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SafeSky with Lagoon Flight in Mauritius

Updated: Sep 23, 2022

For the second year in a row, Microlight instructor Edwin Bibauw has taken his family to Mauritius, in the heart of the Indian Ocean. Edwin took the opportunity to do some sightseeing flights on microlights (on behalf of Lagoon Flight) and to promote the use of SafeSky within the small community of pilots on the island.

Edwin, why is the SafeSky app useful during these flights?

Edwin B: The problem with tourist flights is that pilots focus on certain notable viewpoints on the island. This generates a lot of traffic in small areas where each pilot concentrates on getting the best view for his passengers.

Until now, safety was assured by the simple "see and avoid" rule and the use of a self-info frequency in uncontrolled areas. This frequency was well used, but its effectiveness depended solely on the quality and frequency of the announcements made by each pilot. In addition, some users do not have access to the radio (paragliders) and are difficult to see.

Therefore, the use of SafeSky became obvious.

It is an effective complement to the "see and avoid" rule as it allows to anticipate the presence of other aircraft and to follow their vertical evolution.

Not all traffic will be visible, nor will the air traffic controller alert you to all potentially conflicting traffic, for various reasons (lack of radar, use of transponders, etc.), but in any case it is important to keep looking outside.

What is the quality of the mobile network in Mauritius?

Edwin B: SafeSky worked without any problem up to about 2,500 ft. We never flew beyond that because of the approach areas to Mauritius airport. You can really count on very good mobile coverage throughout the island.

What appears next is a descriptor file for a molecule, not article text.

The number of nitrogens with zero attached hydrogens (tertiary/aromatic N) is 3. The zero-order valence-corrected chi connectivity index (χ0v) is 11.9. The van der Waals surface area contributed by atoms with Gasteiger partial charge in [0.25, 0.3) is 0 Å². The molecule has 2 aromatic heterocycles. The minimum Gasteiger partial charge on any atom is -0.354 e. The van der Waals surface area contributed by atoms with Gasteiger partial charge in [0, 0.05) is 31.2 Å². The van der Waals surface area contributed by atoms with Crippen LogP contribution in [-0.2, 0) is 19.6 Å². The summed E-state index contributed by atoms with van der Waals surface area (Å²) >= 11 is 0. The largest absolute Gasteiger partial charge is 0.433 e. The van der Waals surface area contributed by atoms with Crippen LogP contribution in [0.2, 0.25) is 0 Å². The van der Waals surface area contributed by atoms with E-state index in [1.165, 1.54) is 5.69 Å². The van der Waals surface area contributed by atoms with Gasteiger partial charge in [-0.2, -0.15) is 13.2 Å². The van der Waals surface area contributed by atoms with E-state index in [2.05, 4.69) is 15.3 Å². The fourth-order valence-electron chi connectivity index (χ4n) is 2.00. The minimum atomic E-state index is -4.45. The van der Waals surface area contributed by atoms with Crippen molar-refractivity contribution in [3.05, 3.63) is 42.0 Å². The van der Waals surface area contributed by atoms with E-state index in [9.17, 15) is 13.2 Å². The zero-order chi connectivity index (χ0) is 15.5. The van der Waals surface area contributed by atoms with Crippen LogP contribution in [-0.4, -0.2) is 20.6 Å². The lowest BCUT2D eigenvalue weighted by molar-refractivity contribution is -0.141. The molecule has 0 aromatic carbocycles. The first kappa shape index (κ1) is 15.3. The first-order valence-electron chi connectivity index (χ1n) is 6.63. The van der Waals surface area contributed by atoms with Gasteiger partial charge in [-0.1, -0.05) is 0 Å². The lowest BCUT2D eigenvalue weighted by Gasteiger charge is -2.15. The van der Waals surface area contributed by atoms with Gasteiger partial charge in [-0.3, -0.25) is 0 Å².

How did the other pilots appreciate SafeSky?

They had already heard about the app and I asked the SafeSky team to make it available on the Mauritian store. After the first tests on site, they were blown away by its accuracy and efficiency. They were so enthusiastic about it that they invested in tablets to be left permanently in the aircraft in order to impose the rigorous and systematic use of SafeSky within the company.

However, I had not anticipated that most of the island's pilots come from other countries where the app is not necessarily available yet (SafeSky can only be downloaded from the European stores, for the moment). We had to find solutions to be able to install it on everybody’s device. In addition, a meeting is scheduled soon to extend the use to the whole island's pilot community, including paragliders.

Do you use it for your flights in Belgium?

Edwin B.: I use it for the majority of my instructor flights and all of my private trips. I feel like I'm driving without a seatbelt when I don't have it.

I instruct my students to turn it on and put their phones away while we are in teaching mode. By doing this, we can be seen by other pilots and educate the students about the importance of traffic detection. Future pilots should be trained with a strong emphasis on traffic awareness.

Towards the end of their training, when we leave the circuit for their first navigation, I ask them to have SafeSky visible.

To conclude, would you recommend the use of SafeSky?

Edwin B.: Of course! It would be stupid to deprive yourself of such a cheap or even free application, which can save you a lot of scares, especially in areas with high traffic density: tourist attractions, bottlenecks created by controlled areas, etc.


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